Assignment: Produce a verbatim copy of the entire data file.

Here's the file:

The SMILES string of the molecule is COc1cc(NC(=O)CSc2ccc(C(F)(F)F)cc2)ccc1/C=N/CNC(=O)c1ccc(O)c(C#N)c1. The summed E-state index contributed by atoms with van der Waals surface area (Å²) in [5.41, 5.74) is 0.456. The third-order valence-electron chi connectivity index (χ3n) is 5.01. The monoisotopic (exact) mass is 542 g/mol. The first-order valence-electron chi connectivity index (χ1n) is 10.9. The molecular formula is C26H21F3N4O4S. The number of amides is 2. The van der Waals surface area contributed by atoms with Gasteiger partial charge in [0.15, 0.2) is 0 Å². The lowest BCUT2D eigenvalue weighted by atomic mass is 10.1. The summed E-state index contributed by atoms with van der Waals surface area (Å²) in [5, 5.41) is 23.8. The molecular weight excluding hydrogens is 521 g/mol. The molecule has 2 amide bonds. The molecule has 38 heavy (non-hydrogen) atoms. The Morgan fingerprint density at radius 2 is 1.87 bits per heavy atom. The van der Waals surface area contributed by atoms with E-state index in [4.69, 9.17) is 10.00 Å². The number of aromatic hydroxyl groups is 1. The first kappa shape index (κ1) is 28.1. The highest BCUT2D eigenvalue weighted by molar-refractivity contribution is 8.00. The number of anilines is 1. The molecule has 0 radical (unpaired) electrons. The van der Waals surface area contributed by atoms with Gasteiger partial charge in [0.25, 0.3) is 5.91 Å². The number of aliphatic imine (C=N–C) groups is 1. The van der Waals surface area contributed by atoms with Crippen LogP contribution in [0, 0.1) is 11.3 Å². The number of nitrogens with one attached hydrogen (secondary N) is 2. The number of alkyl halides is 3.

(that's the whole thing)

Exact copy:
The SMILES string of the molecule is COc1cc(NC(=O)CSc2ccc(C(F)(F)F)cc2)ccc1/C=N/CNC(=O)c1ccc(O)c(C#N)c1. The summed E-state index contributed by atoms with van der Waals surface area (Å²) in [5.41, 5.74) is 0.456. The third-order valence-electron chi connectivity index (χ3n) is 5.01. The monoisotopic (exact) mass is 542 g/mol. The first-order valence-electron chi connectivity index (χ1n) is 10.9. The molecular formula is C26H21F3N4O4S. The number of amides is 2. The van der Waals surface area contributed by atoms with Gasteiger partial charge in [0.15, 0.2) is 0 Å². The lowest BCUT2D eigenvalue weighted by atomic mass is 10.1. The summed E-state index contributed by atoms with van der Waals surface area (Å²) in [5, 5.41) is 23.8. The molecular weight excluding hydrogens is 521 g/mol. The molecule has 2 amide bonds. The molecule has 38 heavy (non-hydrogen) atoms. The Morgan fingerprint density at radius 2 is 1.87 bits per heavy atom. The van der Waals surface area contributed by atoms with E-state index in [4.69, 9.17) is 10.00 Å². The number of aromatic hydroxyl groups is 1. The first kappa shape index (κ1) is 28.1. The highest BCUT2D eigenvalue weighted by molar-refractivity contribution is 8.00. The number of anilines is 1. The molecule has 0 radical (unpaired) electrons. The van der Waals surface area contributed by atoms with Gasteiger partial charge in [0.25, 0.3) is 5.91 Å². The number of aliphatic imine (C=N–C) groups is 1. The van der Waals surface area contributed by atoms with Crippen LogP contribution in [0, 0.1) is 11.3 Å². The number of nitrogens with one attached hydrogen (secondary N) is 2. The number of alkyl halides is 3.